Testicular Lumps

Men who regularly self-examine their testicles may find a lump has developed. This needs to be assessed urgently in order to exclude the possibility of a testicular tumour. Testicular tumours mainly arise in men under the age of 35 and although it can develop in older men, it is rare in the older age group. Testicular tumours can easily be felt and confirmed accurately using ultrasound scanning of the scrotum. Once confirmed as cancer, CT scanning can detect if there has been any spread of the tumour.

The surgical treatment of these tumours involves removing the testicle through an incision in the groin (radical orchidectomy). At the same time, a testicular prosthesis can be inserted to replace the testicle. Once the testicle has been analysed by our pathology team, patients are assessed by a specialist oncology doctor in order to determine whether further treatment is required. Overall men diagnosed with testicular cancer respond very well to treatment and have very good survival rates. Mr Muneer ensures that all patients undergoing surgery for testicular cancer are offered sperm banking before the operation so that patients can still start a family following chemotherapy treatment.

In some cases the lesion in the testicle is small and the nature of it is uncertain. In these situations Mr Muneer can undertake a testis preserving surgical techniques which use ultrasound guidance to locate the lesion and then the lesion is excised. The tissue is analysed immediately following which either the testicle is removed if the lesion is malignant or the testicle is preserved if the lesion is benign.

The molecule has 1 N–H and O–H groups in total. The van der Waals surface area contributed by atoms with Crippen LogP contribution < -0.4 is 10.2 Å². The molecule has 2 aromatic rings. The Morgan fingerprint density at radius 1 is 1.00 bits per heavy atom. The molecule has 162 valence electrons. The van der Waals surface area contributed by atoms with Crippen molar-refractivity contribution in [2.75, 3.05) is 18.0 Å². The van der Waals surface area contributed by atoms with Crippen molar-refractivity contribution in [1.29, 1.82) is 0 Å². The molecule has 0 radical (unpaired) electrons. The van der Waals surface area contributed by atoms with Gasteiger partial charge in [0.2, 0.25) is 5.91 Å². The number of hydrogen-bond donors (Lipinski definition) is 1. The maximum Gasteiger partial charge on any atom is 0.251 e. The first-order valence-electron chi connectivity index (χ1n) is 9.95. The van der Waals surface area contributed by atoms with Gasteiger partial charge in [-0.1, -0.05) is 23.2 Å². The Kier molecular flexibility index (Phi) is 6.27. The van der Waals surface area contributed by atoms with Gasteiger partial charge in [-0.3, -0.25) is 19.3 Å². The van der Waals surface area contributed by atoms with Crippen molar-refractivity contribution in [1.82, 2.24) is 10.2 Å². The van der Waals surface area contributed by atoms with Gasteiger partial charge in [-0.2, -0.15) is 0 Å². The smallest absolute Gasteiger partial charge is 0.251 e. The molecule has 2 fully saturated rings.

What else can cause scrotal swellings?

There are several other causes of scrotal swellings. The commonest are hydroceles, epididymal cysts and hernias which have descended into the scrotum. These conditions can easily be diagnosed and surgical correction can be offered.

What to expect after surgery

Following radical orchidectomy, patients are advised to take time off work and avoid heavy lifting. The sutures dissolve by themselves but the wound should be kept dry. Where a testicular prosthesis has also been inserted, patients are encouraged to manipulate this into the scrotal sac.


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